Home>Discussions>PLUMBING>Water heating for bed & breakfast
13 posts / 0 new
Last post
pdxinnkpr
Water heating for bed & breakfast

Hello,

I have a b & b with 5 guest rooms and a manager's apartment, each with it's own claw-foot tub/shower combo. So theoretically 6 people could be bathing or showering at once, and occasionally we get complaints that the hot water has gone cold, we currently have a single 50 gallon electric residential water heater. I am searching for the best option to either add to or replace so that guests do not run out of hot water. The plumbing was replaced a year ago and is set up so that 3 bathrooms are on 2 separate water lines after coming into the house, with shower heads all 2.5 gpm. Thus we have the option of either having 2 separate heating systems for 3 bathrooms each, or keeping them together and having 1 or more heaters working together somehow for all 6 bathrooms.

Your thought are appreciated,
Chris

JLMCDANIEL
Re: Water heating for bed & breakfast

A tankless water heater to provide unlimited hot water would probably be your best choice if your gas or electric supply can handle it.

Jack

HoustonRemodeler
Re: Water heating for bed & breakfast

Separate systems are better in case one goes down you have a backup. If possible put a bridge between the two that can be closed when not needed.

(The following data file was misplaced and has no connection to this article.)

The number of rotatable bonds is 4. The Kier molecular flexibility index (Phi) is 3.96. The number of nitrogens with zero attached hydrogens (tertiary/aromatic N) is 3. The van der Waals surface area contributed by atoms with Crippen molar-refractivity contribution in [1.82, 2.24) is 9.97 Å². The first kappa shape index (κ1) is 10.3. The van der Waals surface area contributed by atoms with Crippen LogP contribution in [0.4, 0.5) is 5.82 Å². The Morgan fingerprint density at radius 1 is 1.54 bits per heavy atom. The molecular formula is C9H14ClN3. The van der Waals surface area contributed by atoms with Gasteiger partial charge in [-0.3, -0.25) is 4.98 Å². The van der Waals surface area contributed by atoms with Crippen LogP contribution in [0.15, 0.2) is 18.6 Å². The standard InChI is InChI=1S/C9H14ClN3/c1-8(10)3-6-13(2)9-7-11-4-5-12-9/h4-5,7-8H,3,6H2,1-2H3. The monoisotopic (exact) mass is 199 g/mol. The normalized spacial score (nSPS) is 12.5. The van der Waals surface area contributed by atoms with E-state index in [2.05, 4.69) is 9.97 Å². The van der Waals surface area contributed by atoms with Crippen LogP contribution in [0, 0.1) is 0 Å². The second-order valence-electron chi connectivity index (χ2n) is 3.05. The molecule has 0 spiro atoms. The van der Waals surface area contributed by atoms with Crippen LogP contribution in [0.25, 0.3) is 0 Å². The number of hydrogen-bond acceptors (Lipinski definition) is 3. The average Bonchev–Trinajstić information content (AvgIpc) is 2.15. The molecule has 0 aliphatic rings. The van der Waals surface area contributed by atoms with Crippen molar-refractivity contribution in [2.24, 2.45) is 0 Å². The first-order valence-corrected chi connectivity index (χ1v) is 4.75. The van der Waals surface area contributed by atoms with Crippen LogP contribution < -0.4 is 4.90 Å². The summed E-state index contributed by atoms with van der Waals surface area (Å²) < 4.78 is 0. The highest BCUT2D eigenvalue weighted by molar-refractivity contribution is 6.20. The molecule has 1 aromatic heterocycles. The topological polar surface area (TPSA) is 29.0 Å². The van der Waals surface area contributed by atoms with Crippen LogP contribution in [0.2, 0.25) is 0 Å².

dj1
Re: Water heating for bed & breakfast

At peak times, you have huge demand for hot water and the tankless will not be able to supply that much hot water at once, therefore two 50 gal standard units will be better. You can pipe them as Houston suggests or separately. Gas line upgrade to 3/4" pipe may be required for both units.

canuk
Re: Water heating for bed & breakfast
pdxinnkpr wrote:

Hello,

I have a b & b with 5 guest rooms and a manager's apartment, each with it's own claw-foot tub/shower combo. So theoretically 6 people could be bathing or showering at once, and occasionally we get complaints that the hot water has gone cold, we currently have a single 50 gallon electric residential water heater. I am searching for the best option to either add to or replace so that guests do not run out of hot water. The plumbing was replaced a year ago and is set up so that 3 bathrooms are on 2 separate water lines after coming into the house, with shower heads all 2.5 gpm. Thus we have the option of either having 2 separate heating systems for 3 bathrooms each, or keeping them together and having 1 or more heaters working together somehow for all 6 bathrooms.

Your thought are appreciated,
Chris

Add doing dishes , laundry and cleaning and no doubt that single 50 gallon tank is too small..
Perhaps another 50 gallon tank or an on demand sytem might be the answer. You're pretty much looking at a commercial setup than just a residential type setup.

Pelton
Re: Water heating for bed & breakfast

I agree with canuk, especially his comments that a Bed & Breakfast of the size noted requires a commercial installation for the domestic hot water (DHW), and perhaps installed in combination with a hydronic heating system for space heating, depending on the location of the B&B; you didn't mention the type of heating system you have now or the other routine water-use activities that the guests can expect to use on demand during a normal day's activities, and when the "peak hour" of highest DHW usage will occur each day (usually sometime in the A.M.).